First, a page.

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College of Food, Agricultural, and Environmental Sciences

February 15, 2023 - 10:32am --

If I asked the question “where did you learn about what love looks like?” would you have an answer or example that comes to mind?  Love may look different for all of us, but the core value of being loved, and respected starts very early in our lives.  Many children have it modeled for them, so it’s easy to follow the example that is set before them.  Others may not have a close example, but can reach out to their extended family, family community or other caring adults in their lives to see love in action.   Love tends to change through seasons in life, but there are some core traits that are present.  Following are some traits for a strong family example from the University of Delaware. 

Talk with one another—While this seems to be a simple task, really listening to one another without distractions is important.  Set aside time to talk, whether it’s at mealtime, travel time or bedtime, make sure your children feel heard and that they have your full attention.  If you ask questions, try not to use ones that you can answer yes or no to, but encourage them to share details.  The ability to share their thoughts and feelings help them to feel an important part of the family, they are respected and valued.

When there are concerns or problems, it’s not always ours to resolve.  Helping our children explore the options available to them and exploring what the consequences for the decisions is a vital skill for life.  Sometimes writing them down can also assist with the problem-solving process that can advance as they age.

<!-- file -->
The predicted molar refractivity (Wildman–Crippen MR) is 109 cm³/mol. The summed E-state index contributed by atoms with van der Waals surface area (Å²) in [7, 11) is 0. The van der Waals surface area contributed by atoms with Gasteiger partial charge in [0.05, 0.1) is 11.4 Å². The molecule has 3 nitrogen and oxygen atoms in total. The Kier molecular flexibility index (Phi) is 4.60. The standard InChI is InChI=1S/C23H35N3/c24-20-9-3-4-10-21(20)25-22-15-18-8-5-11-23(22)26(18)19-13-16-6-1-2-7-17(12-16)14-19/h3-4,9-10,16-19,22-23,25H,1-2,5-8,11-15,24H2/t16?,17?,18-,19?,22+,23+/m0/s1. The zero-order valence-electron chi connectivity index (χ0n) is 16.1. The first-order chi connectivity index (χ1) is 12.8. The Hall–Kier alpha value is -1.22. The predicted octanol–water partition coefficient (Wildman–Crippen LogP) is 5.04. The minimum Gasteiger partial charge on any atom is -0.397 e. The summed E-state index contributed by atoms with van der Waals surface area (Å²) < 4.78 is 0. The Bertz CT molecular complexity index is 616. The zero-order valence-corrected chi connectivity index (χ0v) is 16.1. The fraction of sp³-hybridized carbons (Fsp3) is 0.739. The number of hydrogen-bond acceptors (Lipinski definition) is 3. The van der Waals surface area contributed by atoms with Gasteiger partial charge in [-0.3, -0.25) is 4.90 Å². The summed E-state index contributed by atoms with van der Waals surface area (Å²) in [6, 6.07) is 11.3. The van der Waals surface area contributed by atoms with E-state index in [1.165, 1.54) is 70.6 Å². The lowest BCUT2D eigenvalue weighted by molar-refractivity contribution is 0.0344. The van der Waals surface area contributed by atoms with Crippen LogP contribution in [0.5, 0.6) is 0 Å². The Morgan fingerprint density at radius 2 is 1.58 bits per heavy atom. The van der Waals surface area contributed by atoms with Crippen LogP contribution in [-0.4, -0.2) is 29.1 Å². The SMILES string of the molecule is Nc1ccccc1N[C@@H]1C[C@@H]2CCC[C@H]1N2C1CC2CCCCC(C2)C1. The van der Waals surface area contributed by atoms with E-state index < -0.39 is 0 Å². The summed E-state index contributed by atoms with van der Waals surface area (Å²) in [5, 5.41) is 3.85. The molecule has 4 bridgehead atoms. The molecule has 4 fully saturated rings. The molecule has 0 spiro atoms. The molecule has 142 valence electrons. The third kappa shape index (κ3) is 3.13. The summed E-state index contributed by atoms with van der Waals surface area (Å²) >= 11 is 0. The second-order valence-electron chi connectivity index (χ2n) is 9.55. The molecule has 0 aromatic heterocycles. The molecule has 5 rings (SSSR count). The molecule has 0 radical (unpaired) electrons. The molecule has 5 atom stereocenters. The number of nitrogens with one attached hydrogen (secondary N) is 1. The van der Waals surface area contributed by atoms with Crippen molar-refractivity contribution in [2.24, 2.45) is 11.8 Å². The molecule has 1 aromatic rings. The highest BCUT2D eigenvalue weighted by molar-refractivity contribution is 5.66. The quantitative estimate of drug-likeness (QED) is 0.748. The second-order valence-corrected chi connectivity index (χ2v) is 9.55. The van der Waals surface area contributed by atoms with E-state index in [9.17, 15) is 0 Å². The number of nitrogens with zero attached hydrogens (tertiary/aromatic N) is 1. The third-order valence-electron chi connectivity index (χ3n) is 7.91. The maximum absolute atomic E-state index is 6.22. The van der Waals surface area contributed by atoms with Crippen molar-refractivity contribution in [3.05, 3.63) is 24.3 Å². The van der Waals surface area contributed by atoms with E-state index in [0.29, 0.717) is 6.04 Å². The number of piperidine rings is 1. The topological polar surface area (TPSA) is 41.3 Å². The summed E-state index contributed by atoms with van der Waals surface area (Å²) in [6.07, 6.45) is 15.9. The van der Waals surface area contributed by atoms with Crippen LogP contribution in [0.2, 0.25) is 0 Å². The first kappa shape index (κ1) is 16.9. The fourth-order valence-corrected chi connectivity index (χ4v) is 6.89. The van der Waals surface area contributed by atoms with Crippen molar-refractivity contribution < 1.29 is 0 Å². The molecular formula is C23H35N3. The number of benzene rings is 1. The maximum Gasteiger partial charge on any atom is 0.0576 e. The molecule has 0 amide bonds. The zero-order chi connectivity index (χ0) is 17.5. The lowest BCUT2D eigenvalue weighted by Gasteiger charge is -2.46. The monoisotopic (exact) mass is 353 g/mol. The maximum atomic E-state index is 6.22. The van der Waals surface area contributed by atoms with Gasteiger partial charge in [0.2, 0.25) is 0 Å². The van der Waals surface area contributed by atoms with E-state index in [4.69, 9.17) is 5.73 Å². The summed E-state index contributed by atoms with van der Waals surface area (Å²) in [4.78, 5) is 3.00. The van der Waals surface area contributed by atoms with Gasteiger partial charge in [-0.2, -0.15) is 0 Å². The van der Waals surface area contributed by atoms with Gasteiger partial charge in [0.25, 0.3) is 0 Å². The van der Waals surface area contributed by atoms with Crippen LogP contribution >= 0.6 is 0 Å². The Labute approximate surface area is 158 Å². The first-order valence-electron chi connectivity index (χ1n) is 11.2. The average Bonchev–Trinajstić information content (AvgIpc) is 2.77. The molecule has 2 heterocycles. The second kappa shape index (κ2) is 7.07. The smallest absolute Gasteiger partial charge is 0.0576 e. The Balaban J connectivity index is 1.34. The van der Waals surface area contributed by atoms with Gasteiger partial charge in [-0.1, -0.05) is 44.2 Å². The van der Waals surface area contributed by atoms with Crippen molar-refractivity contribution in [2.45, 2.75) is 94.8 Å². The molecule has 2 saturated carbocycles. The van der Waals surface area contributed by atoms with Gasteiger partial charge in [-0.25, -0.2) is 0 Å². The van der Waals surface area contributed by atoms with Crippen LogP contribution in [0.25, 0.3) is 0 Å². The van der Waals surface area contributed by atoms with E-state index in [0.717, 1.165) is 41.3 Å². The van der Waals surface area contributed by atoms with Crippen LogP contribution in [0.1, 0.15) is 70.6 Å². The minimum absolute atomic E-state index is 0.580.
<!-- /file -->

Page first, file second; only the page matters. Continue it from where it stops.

Family ritual and routines are 'fabric' that hold it together

Family rituals and routines are said to be the “fabric that holds a family together”.  These are the things that your family does on a daily or weekly basis.  It could be mealtime, doing chores or tasks together, or celebrating special events.  It could also be time spent talking a walk or your bedtime routines.  If you aren’t sure what your children might look forward to, just ask them.  Reinforcing the routines and giving them boundaries help them to feel loved and secure.  When we spend so much of our time at work or engaged in outside activities, time spent together at home is reassuring to each child. 

While family time is essential, don’t forget that each child need some one-on-one time with each parent, a time when the bond is strengthened and nurtured.  It could be going to the grocery together or engaging in their favorite activity like playing in the park or going to the library.  This can be challenging but plan it in the schedule and do your best to stick with it.  You can both look forward to the time together by making a list of possible activities that you can choose from to enjoy that will be both time and money friendly. 

Look for ways to connect each day with children

Look for regular ways to connect each day with your child.  Research indicates that spending frequent brief amounts of time (as little as 1-2 minutes) involved in child-preferred activities is one of the most powerful things parents can do.  Sing songs, make up stories or just talking sets the foundation while they are young so you can have conversations as they age.

Realize that all families have conflict, and probably handle it differently.  Learn to work through the issues, what is acceptable in your family and what isn’t.  Putting each other down, harassing or being physical is not the way to solve conflict.  Talk about what works when they are young if there’s to be a standard set for the years to come.

Time passes quickly and if we as parents want our children to understand what a loving relationship looks like, it starts in our homes.  As they grow and observe these traits, love of family and friends will become stronger with each experience at each age.  Take time, to invest in your family, your marriage and yourself so they can see what love can look like.


Melinda Hill is an OSU Extension Family & Consumer Sciences Educator and may be reached at 330-264-8722 or
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This article was previously published in The Daily Record.